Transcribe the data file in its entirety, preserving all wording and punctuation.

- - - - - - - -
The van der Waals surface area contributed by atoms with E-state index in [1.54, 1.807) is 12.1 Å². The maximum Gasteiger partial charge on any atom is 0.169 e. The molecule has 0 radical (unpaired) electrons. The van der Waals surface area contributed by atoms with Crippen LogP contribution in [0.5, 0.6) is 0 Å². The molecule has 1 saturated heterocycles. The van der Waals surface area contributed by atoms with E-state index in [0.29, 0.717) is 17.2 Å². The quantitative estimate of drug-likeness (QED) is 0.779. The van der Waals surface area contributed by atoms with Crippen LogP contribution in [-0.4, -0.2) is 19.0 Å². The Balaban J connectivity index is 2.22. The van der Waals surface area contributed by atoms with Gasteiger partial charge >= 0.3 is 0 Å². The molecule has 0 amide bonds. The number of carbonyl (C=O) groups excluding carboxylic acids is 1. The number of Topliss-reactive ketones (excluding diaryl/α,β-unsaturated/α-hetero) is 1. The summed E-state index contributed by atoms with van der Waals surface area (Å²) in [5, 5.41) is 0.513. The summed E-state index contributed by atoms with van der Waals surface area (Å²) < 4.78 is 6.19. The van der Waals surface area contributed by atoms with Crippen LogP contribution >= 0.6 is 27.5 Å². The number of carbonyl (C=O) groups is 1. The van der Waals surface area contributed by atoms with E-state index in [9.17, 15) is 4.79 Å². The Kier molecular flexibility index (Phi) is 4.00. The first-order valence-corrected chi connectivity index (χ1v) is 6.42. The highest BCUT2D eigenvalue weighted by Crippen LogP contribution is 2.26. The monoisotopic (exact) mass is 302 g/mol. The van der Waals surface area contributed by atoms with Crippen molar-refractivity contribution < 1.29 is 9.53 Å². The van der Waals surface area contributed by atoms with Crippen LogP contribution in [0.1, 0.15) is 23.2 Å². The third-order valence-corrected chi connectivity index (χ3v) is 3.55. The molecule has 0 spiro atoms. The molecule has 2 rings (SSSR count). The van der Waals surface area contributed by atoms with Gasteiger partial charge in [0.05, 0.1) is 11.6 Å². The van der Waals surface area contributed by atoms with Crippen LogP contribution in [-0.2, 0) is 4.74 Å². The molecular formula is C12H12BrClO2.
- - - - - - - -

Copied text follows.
The van der Waals surface area contributed by atoms with E-state index in [1.54, 1.807) is 12.1 Å². The maximum Gasteiger partial charge on any atom is 0.169 e. The molecule has 0 radical (unpaired) electrons. The van der Waals surface area contributed by atoms with Crippen LogP contribution in [0.5, 0.6) is 0 Å². The molecule has 1 saturated heterocycles. The van der Waals surface area contributed by atoms with E-state index in [0.29, 0.717) is 17.2 Å². The quantitative estimate of drug-likeness (QED) is 0.779. The van der Waals surface area contributed by atoms with Crippen LogP contribution in [-0.4, -0.2) is 19.0 Å². The Balaban J connectivity index is 2.22. The van der Waals surface area contributed by atoms with Gasteiger partial charge >= 0.3 is 0 Å². The molecule has 0 amide bonds. The number of carbonyl (C=O) groups excluding carboxylic acids is 1. The number of Topliss-reactive ketones (excluding diaryl/α,β-unsaturated/α-hetero) is 1. The summed E-state index contributed by atoms with van der Waals surface area (Å²) in [5, 5.41) is 0.513. The summed E-state index contributed by atoms with van der Waals surface area (Å²) < 4.78 is 6.19. The van der Waals surface area contributed by atoms with Crippen LogP contribution >= 0.6 is 27.5 Å². The number of carbonyl (C=O) groups is 1. The van der Waals surface area contributed by atoms with E-state index in [9.17, 15) is 4.79 Å². The Kier molecular flexibility index (Phi) is 4.00. The first-order valence-corrected chi connectivity index (χ1v) is 6.42. The highest BCUT2D eigenvalue weighted by Crippen LogP contribution is 2.26. The monoisotopic (exact) mass is 302 g/mol. The van der Waals surface area contributed by atoms with Crippen molar-refractivity contribution < 1.29 is 9.53 Å². The van der Waals surface area contributed by atoms with Crippen LogP contribution in [0.1, 0.15) is 23.2 Å². The third-order valence-corrected chi connectivity index (χ3v) is 3.55. The molecule has 0 spiro atoms. The molecule has 2 rings (SSSR count). The van der Waals surface area contributed by atoms with Gasteiger partial charge in [0.05, 0.1) is 11.6 Å². The van der Waals surface area contributed by atoms with Crippen LogP contribution in [-0.2, 0) is 4.74 Å². The molecular formula is C12H12BrClO2.